State budget deficits likely to spur major tax changes

Peter Michalowski
State and Local Tax (SALT) Leader, PwC US

State budget deficits likely to spur major tax changes

State and local finances have been strained by COVID-19, and while the full impact of the pandemic is not yet known, it is likely to be significant. For example, the Congressional Research Service cites an estimate for the overall state budget impact of COVID-19 through the 2021 fiscal year of between $158 billion and $203 billion, depending on the speed of the economic recovery. So far the states’ responses have been limited, but recent actions and proposals signal possible state approaches to filling these expected budget gaps.

Significant impact on state and local revenue

COVID-19 generally has impacted all the major state and local revenue streams, including personal and corporate income, sales and use, excise, employment, and property taxes. The most immediate and most material decline has been in income taxes, with many states following the federal government in delaying the April 15 filing and payment deadlines to July 15. This had the effect of pushing substantial amounts of payments into the 2021 fiscal year, which in most states begins on July 1. 

However, May revenues showed the significant reach of the downturn into all tax types. In many cases, these revenues were reported in filings for the previous month of business activity, reflecting the first full month of COVID-19 impact. In New York, state tax receipts were down by $767 million, or almost 20%, compared to May 2019. Local sales tax collections were down 32% for the month.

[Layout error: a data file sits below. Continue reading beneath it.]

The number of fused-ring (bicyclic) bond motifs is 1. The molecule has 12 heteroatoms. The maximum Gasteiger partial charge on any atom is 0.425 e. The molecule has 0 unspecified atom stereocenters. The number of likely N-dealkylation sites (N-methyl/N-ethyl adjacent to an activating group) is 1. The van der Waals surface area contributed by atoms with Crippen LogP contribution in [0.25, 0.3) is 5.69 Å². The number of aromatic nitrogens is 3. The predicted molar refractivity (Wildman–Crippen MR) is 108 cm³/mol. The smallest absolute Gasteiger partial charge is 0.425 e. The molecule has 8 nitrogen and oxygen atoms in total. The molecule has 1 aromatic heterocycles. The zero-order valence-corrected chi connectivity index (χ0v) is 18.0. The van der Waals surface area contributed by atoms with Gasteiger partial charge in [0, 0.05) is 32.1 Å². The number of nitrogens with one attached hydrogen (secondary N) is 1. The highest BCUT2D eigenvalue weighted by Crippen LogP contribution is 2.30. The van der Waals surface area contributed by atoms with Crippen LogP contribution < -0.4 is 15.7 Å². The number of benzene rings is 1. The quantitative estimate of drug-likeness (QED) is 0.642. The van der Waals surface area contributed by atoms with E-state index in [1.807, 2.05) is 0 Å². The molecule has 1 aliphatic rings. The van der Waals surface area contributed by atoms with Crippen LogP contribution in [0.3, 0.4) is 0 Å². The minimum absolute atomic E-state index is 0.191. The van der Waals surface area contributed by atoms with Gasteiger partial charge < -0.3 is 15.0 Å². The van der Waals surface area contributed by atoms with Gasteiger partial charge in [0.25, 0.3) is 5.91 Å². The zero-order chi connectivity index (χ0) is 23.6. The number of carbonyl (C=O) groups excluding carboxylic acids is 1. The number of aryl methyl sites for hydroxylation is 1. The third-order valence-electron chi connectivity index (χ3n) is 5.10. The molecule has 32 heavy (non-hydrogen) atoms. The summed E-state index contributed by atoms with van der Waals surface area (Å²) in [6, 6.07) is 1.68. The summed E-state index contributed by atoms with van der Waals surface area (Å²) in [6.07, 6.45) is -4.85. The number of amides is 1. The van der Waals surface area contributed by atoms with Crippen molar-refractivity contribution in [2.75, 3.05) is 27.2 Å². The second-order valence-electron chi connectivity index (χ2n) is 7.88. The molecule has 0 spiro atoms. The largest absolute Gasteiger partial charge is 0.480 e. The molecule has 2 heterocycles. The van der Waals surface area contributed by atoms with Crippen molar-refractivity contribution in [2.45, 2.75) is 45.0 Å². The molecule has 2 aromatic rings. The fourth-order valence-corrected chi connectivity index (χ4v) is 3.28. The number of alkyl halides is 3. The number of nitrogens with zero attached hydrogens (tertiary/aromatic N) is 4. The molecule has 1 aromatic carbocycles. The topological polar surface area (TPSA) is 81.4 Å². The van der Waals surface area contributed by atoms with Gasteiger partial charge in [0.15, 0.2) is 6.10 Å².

The long-term fiscal impact remains uncertain and depends on the shape and speed of the economic recovery. Further, whether there is a “Phase IV” relief package with significant state and local government relief beyond that provided under the CARES Act will also shape future state responses to this downturn.

States and localities crafting a variety of responses

In the near term, states and localities have focused on alleviating the impact of the downturn to the extent possible. Our tracking shows that in many cases states have delayed tax payments despite the compounding impact such relief has on revenue flows. States closed the 2020 fiscal year despite these shortfalls with a variety of accounting maneuvers, use of rainy day funds, borrowing, federal aid, and budget cuts. 

States are now beginning to wrestle with how to meet the looming shortfalls for the 2021 fiscal year. For those states that have acted, the full story is yet to be written. For example, New York enacted its budget with limited revenue raisers, including decoupling from certain provisions of the federal CARES Act. However, multiple other proposals are pending in the state’s legislature given the size of the budget deficit and threatened spending cuts, including variations on Maryland’s novel tax on digital advertising.